How theater helped Rachelle Ann Go find her purpose
Growing up, all Rachelle Ann Go ever wanted was to sing, record albums and headline her own concerts—that was the ultimate dream.
“I want to become a famous singer someday,” Rachelle would always write those words on slam books being passed around in class back in high school. “It was all about fame,” she admitted. But that changed when theater beckoned eight years ago. “Once I was here in this field, I began to find my purpose. It made me realize why I do what I do; that singing isn’t just about being technically perfect, but being able to tell a story,” the singer-actor said at a press conference for her Valentine’s Day concert, “Rachelle Ann Go: The Homecoming.”Impressing the viewers, she pointed out, shouldn’t come at the expense of connecting with them.
“You shouldn’t be scared or worry too much about pleasing everyone. Sometimes, you wonder about the applause after your performance. As long as you give your best, that’s all that matters,” said Rachelle, whose first foray into theater was playing Ariel in a local staging of “The Little Mermaid” in 2011.Three years later, she secured a spot in the West End production of “Miss Saigon,” as the jaded bar girl, Gigi van Tranh—a role she reprised on Broadway in 2017. That career-changing break led to another: She would go on to play Fantine in “Les Misérables” on Broadway from 2015 to 2016 and Elizabeth Hamilton in “Hamilton” from 2017 to 2019.
After doing theater work for almost a decade now, Rachelle believes that she has grown to become a more emotive singer, who’s no longer as reliant on producing vocal fireworks as she once was.“It was all about belting, especially when I was young. Pang-contest—that was what I was accustomed to. So, when I first did ‘Saigon,’ I went all-out. I had only one song, so I might as well do it as if it was the last performance of my life,” Rachelle told the Inquirer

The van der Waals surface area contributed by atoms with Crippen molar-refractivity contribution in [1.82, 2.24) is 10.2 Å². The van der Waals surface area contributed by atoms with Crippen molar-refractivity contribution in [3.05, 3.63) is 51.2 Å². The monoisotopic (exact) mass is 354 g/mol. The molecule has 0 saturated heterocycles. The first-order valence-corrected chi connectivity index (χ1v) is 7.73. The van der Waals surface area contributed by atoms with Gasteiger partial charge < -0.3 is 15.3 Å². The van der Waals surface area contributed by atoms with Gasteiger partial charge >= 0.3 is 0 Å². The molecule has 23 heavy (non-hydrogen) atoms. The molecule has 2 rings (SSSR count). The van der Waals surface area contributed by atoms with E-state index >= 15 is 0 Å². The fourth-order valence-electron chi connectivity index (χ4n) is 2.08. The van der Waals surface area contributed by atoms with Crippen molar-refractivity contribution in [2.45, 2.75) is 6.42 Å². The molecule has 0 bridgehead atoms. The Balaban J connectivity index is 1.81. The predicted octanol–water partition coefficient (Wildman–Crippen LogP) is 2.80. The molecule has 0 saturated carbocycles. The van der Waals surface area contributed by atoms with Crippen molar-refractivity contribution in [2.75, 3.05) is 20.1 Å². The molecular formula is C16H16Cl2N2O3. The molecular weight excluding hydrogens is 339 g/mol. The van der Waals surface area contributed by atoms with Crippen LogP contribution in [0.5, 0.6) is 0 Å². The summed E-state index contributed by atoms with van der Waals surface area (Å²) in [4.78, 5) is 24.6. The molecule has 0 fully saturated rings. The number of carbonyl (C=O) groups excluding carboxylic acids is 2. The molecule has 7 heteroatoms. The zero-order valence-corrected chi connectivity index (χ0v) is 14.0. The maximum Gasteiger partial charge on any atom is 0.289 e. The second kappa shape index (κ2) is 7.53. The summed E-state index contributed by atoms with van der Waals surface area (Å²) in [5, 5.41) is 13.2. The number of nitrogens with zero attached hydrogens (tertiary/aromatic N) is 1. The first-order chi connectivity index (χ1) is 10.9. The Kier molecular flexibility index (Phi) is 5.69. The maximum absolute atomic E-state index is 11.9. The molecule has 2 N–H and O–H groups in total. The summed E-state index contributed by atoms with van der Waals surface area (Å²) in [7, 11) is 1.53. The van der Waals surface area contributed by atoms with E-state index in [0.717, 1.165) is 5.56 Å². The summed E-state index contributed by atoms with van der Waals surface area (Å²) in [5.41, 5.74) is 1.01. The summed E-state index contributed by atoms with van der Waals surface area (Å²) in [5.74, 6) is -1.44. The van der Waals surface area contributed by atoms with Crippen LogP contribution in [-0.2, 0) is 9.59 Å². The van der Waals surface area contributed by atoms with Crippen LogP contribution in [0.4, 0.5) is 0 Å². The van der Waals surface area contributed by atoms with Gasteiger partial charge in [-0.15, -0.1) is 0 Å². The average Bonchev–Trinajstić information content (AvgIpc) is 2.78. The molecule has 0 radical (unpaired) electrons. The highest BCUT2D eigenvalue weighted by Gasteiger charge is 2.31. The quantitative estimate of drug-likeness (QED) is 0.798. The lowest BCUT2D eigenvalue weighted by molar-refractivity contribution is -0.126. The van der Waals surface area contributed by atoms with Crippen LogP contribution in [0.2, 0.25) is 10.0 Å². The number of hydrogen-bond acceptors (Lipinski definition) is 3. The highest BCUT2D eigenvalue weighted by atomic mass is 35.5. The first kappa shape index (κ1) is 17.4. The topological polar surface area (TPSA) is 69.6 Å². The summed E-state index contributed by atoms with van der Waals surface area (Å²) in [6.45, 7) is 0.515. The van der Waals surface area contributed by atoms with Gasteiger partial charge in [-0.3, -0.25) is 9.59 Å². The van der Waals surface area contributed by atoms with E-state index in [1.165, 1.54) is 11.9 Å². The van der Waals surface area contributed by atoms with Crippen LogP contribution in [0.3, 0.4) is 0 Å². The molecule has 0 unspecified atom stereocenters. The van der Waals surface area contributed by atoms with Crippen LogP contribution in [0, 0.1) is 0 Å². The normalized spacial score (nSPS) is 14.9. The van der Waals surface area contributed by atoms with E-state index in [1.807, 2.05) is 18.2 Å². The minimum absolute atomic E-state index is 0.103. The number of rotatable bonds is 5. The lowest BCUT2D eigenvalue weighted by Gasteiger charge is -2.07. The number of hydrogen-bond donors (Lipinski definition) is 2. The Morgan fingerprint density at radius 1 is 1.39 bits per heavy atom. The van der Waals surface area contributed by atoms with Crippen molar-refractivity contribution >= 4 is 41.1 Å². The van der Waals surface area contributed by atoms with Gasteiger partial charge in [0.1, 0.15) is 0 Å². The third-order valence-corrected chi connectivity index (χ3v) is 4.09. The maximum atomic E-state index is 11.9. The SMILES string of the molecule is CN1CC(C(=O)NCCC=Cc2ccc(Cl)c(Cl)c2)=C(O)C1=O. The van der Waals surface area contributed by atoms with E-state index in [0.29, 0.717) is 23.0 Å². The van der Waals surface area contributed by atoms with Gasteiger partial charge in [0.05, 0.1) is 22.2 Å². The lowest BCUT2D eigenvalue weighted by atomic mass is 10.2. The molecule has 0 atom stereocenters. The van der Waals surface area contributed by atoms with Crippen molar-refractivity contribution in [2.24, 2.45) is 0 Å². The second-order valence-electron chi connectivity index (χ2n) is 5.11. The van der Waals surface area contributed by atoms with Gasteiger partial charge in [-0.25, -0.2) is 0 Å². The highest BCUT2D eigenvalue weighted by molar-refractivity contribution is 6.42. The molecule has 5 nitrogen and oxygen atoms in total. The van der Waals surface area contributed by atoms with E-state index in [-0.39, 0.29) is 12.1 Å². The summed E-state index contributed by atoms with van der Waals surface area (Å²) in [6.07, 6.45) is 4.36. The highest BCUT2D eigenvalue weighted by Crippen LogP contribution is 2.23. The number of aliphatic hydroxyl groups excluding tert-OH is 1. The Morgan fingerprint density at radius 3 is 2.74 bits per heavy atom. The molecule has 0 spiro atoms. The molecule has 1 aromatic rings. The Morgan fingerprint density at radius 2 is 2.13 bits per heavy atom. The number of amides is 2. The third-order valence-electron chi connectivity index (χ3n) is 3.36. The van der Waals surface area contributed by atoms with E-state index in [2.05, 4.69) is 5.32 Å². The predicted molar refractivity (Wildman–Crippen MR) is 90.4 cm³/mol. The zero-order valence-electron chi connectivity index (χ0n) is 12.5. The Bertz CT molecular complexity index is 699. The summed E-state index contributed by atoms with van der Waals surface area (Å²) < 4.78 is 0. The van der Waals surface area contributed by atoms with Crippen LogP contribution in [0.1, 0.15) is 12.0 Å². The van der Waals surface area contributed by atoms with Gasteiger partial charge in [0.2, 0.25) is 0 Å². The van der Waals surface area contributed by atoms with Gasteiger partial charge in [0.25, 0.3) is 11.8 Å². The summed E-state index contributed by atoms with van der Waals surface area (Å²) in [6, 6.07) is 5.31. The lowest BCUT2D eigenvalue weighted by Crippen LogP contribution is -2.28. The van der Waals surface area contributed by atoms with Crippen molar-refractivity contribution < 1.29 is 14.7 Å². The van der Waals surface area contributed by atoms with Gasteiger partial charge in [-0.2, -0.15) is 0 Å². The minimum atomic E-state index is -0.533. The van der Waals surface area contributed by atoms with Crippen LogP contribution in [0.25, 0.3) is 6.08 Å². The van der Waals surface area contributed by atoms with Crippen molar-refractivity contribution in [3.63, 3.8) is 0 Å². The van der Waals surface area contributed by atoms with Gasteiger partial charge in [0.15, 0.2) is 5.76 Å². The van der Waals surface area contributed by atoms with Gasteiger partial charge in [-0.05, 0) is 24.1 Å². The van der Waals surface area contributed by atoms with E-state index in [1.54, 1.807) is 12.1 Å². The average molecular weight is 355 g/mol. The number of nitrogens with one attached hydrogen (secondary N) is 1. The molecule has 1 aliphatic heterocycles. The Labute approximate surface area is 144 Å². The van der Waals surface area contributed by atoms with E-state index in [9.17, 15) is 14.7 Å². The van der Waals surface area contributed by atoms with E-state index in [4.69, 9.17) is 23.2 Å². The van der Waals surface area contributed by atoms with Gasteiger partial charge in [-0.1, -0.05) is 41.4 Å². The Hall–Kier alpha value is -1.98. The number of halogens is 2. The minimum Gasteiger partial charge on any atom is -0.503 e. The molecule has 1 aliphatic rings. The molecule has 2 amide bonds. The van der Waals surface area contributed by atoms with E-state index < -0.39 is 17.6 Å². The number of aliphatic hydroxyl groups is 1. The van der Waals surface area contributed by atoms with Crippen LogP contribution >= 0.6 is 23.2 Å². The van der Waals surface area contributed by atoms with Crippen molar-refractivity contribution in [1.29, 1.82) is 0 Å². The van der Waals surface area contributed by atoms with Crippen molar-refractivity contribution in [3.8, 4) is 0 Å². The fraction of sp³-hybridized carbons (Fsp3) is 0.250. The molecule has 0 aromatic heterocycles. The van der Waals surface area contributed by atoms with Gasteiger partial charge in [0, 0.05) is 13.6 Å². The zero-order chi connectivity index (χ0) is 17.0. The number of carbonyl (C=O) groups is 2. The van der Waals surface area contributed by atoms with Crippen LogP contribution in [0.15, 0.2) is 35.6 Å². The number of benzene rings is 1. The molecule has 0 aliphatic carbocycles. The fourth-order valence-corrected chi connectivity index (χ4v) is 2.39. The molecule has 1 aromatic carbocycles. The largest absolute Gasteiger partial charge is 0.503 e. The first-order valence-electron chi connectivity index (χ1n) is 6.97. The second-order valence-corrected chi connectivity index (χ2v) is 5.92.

While that doesn’t seem as vocally taxing, it all adds up, she pointed out, when you have eight shows a week in a country with a climate so different from the Philippines.“I wasn’t used to the winter cold, so I had to take care of my body. Otherwise, I wouldn’t last and get sick,” she related. “More importantly, I had to learn different vocal placements. What would happen to your voice, say after 10 years, if you’re always belting? Even I must admit that it’s harder for me to sing one big song after another, now that I’m older.”
Her training, Rachelle added, also rid her of her bad singing habits. “I used to eat my words. Luckily, we have vocal coaches there, who make sure we have clear diction,” she said.
The 33-year-old theater artist is set to return to London on Feb. 20 and begin preparations for another run of “Les Misérables.” But before that, she will serenade Filipino fans on Feb. 14 at the Marriott Grand Ballroom at Resorts World Manila (call 8891-9999).
“I will be performing love ballads and songs from musicals. It’s going to be a relaxed evening. I’m so excited, because this is my first show in a long while where I don’t have to dance!” jested Rachelle, who will be joined by guests Lea Salonga, Erik Santos and Zephanie Dimaranan.Who said one can’t juggle a successful career and a healthy love life? Rachelle and her husband, Martin Spies, recently moved into their new four-bedroom house in London.
“When he was still pursuing me in New York, I warned him that I would have to return to London. Then, he told me that he would go where I go. He did honor his words. Haba ng hair ko!” she said, laughing. “Luckily, the company he works for (a luxury fitness center) was also very supportive and transferred him to London.”
Now that they have a home, Rachelle can finally see herself starting her own family with Martin. Will she continue working in theater then? “Maybe my priorities will change once I have a baby. I don’t think I would be able to do so many shows while raising one,” she said. “But I’m taking things one day at a time.”
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